The nineteenth century was also a time of experimental work on supersonic flow. Perhaps the most important event was the proof that shock waves were not just a figment of the imagination —they really existed in nature. This proof was given by the physicistphysician-philosopher Ernst Mach in 1887. Mach, while a professor of physics at the University of Prague, took the first photographs of shock waves on a body moving at supersonic speeds. Shock waves are normally invisible to the naked eye. But Mach devised a special optical arrangement (called a shadowgraph) by which he could see and photograph shock waves. In 1887, he presented a paper to the Academy of Sciences in Vienna where he showed a photograph of a bullet moving at supersonic speeds. Using his shadowgraph system, the bow shock and trailing edge shock were made visible (as shown below). This historic photograph allowed scientists, for the first time in history, to actually see a shock wave. The experimental study of shock waves was off and running.

Photograph of a bullet in supersonic flight, published by Ernst Mach in 1887
Photograph of a bullet in supersonic flight, published by Ernst Mach in 1887.

6. John D. Anderson, Jr., Modern Compressible Flow: With Historical Perspective, (New York, NY. McGraw Hill, 1990), pp. 92-95.

7. Ibid., pp 140- 43.


This prehistory of supersonic flight, both theoretical and experimental, was carried out by basic researchers who were interested in the subject on an academic basis only. The true practical value of this work did not come to fruition until the advent of supersonic flight in the 1940s. However, this is an excellent example of the value of basic research on problems that appear only purely academic at the time. In the 1940s, when basic supersonic flow theory and fundamental understanding of shock waves was suddenly needed due to the advent of highspeed airplanes and rockets, it was there —quietly residing and sleeping in a few dusty books and archive journal articles in the library.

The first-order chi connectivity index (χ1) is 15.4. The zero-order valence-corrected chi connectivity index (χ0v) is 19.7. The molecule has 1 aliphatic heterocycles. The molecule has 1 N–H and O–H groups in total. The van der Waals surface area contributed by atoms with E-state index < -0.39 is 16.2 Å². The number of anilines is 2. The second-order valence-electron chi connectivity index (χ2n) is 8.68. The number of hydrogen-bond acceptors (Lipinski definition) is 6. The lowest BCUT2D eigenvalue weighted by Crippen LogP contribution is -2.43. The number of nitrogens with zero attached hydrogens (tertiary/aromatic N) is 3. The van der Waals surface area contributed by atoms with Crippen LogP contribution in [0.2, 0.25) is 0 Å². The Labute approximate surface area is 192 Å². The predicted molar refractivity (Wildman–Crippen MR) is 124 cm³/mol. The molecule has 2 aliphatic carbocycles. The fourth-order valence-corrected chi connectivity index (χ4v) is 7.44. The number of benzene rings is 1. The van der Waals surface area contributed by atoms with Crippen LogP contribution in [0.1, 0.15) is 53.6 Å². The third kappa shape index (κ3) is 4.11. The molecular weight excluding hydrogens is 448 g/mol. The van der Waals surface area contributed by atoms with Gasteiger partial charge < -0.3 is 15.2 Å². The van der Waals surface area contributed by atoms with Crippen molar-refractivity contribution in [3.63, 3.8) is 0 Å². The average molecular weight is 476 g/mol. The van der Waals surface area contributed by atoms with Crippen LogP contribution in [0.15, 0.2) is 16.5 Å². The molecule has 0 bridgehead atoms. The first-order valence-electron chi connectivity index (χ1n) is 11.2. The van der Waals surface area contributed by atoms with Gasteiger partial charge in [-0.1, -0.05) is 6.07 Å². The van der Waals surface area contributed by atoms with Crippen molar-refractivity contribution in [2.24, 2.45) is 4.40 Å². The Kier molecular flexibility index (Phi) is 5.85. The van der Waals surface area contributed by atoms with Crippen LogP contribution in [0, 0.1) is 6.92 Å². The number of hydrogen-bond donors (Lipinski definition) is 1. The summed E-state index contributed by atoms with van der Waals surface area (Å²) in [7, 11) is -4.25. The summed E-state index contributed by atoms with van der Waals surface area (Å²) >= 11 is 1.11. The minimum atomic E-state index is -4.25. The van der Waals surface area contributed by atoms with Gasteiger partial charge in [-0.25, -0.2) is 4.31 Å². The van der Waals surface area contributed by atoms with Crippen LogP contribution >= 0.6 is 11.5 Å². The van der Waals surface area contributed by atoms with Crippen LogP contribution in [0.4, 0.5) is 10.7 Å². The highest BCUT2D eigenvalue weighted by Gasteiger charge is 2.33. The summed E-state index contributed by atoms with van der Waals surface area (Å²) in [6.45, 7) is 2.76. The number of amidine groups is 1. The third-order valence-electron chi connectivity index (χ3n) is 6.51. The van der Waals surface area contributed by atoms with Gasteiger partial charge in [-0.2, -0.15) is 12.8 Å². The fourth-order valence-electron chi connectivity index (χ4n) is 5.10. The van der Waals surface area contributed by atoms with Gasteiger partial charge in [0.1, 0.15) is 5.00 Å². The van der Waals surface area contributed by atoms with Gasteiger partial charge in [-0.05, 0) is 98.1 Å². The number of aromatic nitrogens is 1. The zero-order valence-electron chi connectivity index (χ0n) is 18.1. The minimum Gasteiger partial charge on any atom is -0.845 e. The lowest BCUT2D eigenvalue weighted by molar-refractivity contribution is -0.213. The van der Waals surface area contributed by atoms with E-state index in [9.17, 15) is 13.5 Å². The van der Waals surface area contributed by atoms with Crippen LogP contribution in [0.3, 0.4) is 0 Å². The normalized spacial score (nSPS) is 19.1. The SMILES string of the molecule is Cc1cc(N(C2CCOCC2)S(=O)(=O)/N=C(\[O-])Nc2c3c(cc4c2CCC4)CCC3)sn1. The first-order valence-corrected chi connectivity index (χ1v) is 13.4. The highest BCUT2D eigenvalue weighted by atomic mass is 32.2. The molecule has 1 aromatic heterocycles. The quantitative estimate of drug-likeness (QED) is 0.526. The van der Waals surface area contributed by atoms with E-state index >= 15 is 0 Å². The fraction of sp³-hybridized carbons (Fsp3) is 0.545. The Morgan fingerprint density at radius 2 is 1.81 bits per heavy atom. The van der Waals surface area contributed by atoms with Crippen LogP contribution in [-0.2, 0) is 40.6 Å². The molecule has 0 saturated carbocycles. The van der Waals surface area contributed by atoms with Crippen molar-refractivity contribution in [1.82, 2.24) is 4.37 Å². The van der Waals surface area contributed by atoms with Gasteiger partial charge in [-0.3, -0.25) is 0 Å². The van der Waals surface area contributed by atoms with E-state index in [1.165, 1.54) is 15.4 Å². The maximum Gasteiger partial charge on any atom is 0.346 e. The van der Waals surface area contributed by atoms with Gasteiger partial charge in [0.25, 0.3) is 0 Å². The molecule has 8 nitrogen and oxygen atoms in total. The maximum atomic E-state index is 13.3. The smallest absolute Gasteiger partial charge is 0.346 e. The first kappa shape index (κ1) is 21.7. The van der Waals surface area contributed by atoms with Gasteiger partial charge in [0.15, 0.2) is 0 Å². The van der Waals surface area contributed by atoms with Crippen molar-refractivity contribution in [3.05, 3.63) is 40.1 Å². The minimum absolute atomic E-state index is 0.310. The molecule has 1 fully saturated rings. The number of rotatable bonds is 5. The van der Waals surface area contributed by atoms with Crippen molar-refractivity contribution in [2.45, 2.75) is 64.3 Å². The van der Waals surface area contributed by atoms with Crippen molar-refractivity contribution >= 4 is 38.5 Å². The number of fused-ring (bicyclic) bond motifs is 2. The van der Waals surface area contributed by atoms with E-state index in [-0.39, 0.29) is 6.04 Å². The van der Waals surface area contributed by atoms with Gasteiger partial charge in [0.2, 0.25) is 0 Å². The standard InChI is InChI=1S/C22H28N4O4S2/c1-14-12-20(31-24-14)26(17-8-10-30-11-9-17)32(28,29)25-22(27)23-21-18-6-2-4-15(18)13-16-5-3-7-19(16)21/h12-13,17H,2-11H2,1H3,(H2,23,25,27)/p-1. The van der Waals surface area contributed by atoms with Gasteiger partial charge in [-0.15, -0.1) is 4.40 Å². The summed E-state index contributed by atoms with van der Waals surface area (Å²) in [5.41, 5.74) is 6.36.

In light of our earlier discussion of engineering science, was this early work on shock waves engineering science? Emphatically no! The researchers involved in this work were after scientific knowledge, and just that. There was no force behind these researchers driving them to design any related engineering artifacts at the time.8

Compressibility Problems: The First Inklings

Airplane aerodynamics, from the time of the Wright Flyer to the beginning of World War II, assumed that changes in air density were negligible as the air flowed over the airplane. This assumption, called incompressible flow, was reasonable for the 350 mph or slower flight speeds of airplanes during that era. Theoretically, it was a tremendous advantage to assume constant density, and physically the low-speed aerodynamic flows usually exhibited smooth variations with no sudden changes or surprises. All this changed when flight speeds began to sneak up close to the speed of sound. Aerodynamic theory had to account for changes in the air density in the flow field around the airplane, and physically the flow field sometimes acted erratically, and frequently surprised and greatly challenged aerodynamicists. Aerodynanticists in the 1930s simply threw these phenomena into one pot and called them generically "compressibility problems."